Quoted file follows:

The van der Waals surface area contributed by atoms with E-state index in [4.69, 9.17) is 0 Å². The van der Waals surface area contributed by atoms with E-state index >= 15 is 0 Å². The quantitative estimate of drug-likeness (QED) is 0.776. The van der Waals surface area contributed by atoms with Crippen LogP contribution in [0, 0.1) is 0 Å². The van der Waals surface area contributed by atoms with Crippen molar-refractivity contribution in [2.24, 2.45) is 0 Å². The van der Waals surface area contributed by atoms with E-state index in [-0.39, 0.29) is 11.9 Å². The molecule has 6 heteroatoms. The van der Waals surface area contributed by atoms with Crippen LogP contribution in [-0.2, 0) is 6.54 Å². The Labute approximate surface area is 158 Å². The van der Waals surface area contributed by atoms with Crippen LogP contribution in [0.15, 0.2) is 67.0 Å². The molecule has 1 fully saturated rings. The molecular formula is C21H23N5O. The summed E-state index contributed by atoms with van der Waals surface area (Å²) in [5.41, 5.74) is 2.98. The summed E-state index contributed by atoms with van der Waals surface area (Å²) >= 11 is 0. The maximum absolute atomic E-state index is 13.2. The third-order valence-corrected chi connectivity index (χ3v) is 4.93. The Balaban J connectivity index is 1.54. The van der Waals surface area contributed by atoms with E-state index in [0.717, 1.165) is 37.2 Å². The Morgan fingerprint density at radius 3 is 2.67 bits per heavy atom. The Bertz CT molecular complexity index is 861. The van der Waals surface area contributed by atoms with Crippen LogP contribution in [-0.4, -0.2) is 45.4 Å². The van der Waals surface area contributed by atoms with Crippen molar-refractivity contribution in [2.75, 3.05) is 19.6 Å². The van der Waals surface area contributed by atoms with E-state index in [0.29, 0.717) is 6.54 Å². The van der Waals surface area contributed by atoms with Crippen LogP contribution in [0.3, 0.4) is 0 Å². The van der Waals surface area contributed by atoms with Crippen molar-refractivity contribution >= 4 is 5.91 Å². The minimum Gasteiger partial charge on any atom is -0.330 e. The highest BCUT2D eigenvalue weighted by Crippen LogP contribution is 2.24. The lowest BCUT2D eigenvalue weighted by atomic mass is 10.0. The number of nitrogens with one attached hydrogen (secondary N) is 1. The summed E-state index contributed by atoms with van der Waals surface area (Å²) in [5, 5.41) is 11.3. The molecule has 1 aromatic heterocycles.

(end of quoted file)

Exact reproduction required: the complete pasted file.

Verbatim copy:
The van der Waals surface area contributed by atoms with E-state index in [4.69, 9.17) is 0 Å². The van der Waals surface area contributed by atoms with E-state index >= 15 is 0 Å². The quantitative estimate of drug-likeness (QED) is 0.776. The van der Waals surface area contributed by atoms with Crippen LogP contribution in [0, 0.1) is 0 Å². The van der Waals surface area contributed by atoms with Crippen molar-refractivity contribution in [2.24, 2.45) is 0 Å². The van der Waals surface area contributed by atoms with E-state index in [-0.39, 0.29) is 11.9 Å². The molecule has 6 heteroatoms. The van der Waals surface area contributed by atoms with Crippen LogP contribution in [-0.2, 0) is 6.54 Å². The Labute approximate surface area is 158 Å². The van der Waals surface area contributed by atoms with Crippen LogP contribution in [0.15, 0.2) is 67.0 Å². The molecule has 1 fully saturated rings. The molecular formula is C21H23N5O. The summed E-state index contributed by atoms with van der Waals surface area (Å²) in [5.41, 5.74) is 2.98. The summed E-state index contributed by atoms with van der Waals surface area (Å²) >= 11 is 0. The maximum absolute atomic E-state index is 13.2. The third-order valence-corrected chi connectivity index (χ3v) is 4.93. The Balaban J connectivity index is 1.54. The van der Waals surface area contributed by atoms with E-state index in [0.717, 1.165) is 37.2 Å². The Morgan fingerprint density at radius 3 is 2.67 bits per heavy atom. The Bertz CT molecular complexity index is 861. The van der Waals surface area contributed by atoms with Crippen LogP contribution in [-0.4, -0.2) is 45.4 Å². The van der Waals surface area contributed by atoms with Crippen molar-refractivity contribution in [2.75, 3.05) is 19.6 Å². The van der Waals surface area contributed by atoms with E-state index in [0.29, 0.717) is 6.54 Å². The van der Waals surface area contributed by atoms with Crippen LogP contribution in [0.3, 0.4) is 0 Å². The van der Waals surface area contributed by atoms with Crippen molar-refractivity contribution >= 4 is 5.91 Å². The minimum Gasteiger partial charge on any atom is -0.330 e. The highest BCUT2D eigenvalue weighted by Crippen LogP contribution is 2.24. The lowest BCUT2D eigenvalue weighted by atomic mass is 10.0. The number of nitrogens with one attached hydrogen (secondary N) is 1. The summed E-state index contributed by atoms with van der Waals surface area (Å²) in [5, 5.41) is 11.3. The molecule has 1 aromatic heterocycles.